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Get ready to join the blockchain gang

06 July 2018

Having read about blockchain in a plethora of recent food-industry reports, Suzanne Gill set out to find out more about the relevance of this latest buzzword for the food industry. 

The search for information about blockchain and its relevance to the food industry led me very quickly to the door of IBM which is currently working with a group of international growers, food processors, wholesalers, distributors, manufacturers and retailers to develop a blockchain platform designed to help tackle a variety of global, industry-wide issues including traceability, food fraud, and food waste.

The globalisation of food production has made the supply chain longer and more complex which has resulted in the journey from farm-to-fork becoming less transparent. Traditionally every link in the food supply chain will keep its own set of records, using a variety of disparate ledger solutions. Most links in the chain are only ever expected to share this information with their immediate suppliers and customers. However, this hotchpotch of different ledgers means that tracing a product back to its source can result in costly and lengthy investigations in the event of a problem arising. If an origination point cannot be identified, a particular product could be completely banned from store shelves when only a single batch may have actually been affected. 

Regulators, growers, processors, distributors, suppliers, retailers and consumers would all benefit if delays and waste could be reduced. For example, if farm origination details, batch numbers, processing data, expiration dates and shipping details could be digitally recorded it may become possible to verify the history, location and status of a food product. This end-to-end traceability would improve transparency and efficiency throughout the food supply chain. For example, when a retailer becomes aware of an issue with a product on its shelves, if the condition of that product had been digitally recorded throughout its journey from farm to fork, network participants could view its entire history to quickly triangulate on the root of the problem. If necessary, a selective recall of products from that specific batch could then be executed in an efficient manner.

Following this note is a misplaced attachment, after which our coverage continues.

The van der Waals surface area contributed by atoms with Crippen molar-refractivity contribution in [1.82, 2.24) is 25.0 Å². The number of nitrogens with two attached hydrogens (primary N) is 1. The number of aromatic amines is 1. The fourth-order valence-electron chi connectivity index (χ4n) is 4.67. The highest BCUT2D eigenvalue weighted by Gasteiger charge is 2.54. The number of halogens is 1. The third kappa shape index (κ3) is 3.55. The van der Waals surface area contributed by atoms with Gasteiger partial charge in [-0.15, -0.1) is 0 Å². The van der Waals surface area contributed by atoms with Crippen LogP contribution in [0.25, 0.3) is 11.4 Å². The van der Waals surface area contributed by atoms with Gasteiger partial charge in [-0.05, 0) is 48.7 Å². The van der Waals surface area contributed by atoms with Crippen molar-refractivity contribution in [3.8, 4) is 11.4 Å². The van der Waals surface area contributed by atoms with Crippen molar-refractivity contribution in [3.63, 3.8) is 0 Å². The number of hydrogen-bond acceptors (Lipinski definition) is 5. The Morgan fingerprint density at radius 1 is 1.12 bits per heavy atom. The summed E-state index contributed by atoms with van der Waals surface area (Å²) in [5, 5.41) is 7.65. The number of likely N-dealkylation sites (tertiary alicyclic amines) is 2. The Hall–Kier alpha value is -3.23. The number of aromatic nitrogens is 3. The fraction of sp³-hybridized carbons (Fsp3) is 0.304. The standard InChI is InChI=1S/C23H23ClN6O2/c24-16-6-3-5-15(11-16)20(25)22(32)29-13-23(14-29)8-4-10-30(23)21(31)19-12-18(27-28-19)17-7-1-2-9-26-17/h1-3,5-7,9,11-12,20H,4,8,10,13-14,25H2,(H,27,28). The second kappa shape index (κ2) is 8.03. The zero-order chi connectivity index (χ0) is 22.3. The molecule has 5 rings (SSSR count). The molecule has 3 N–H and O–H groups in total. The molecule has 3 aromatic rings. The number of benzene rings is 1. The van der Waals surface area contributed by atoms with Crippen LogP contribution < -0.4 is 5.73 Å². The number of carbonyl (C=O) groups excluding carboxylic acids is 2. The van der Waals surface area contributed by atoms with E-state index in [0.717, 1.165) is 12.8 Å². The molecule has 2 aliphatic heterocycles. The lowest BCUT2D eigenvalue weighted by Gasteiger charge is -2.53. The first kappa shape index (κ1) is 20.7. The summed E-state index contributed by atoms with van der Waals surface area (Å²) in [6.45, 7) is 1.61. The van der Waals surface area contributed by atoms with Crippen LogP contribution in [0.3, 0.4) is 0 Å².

Richard Stockley, head of blockchain UK & Ireland at IBM, explained how blockchain could make this scenario a reality. “Blockchain is a digital ledger that offers a unique way of sharing data between different entities in a business network. Put simply, it enables companies to have a shared ledger so a typical buyer and seller value chain would all be able to share a single ledger of the truth, that they can all access. Data is shared in a distributed fashion so everyone would have the same copy. There is governance associated with how transactions are added to the ledger which ensures that the information is accurate. 

An immutable solution
“The most important element of a blockchain solution is its immutability. Once a transaction has been added it cannot be deleted or changed. Errors can be corrected, but there will be a permanent record made of both the original entry and the correction, giving visibility of all amendments throughout the chain and a strict data orderability.” 

Stockley went on to explain that the levels of governance which define the conditions for adding records can be specified to make them appropriate to the network, so it is possible to limit access to some information to ensure that competitive trading partners on a single network are not able to see each others sensitive transactional information. This same feature can make regulatory and audit requirements much easier as it makes it possible to grant open access to regulators to allow them to quickly find the information they need.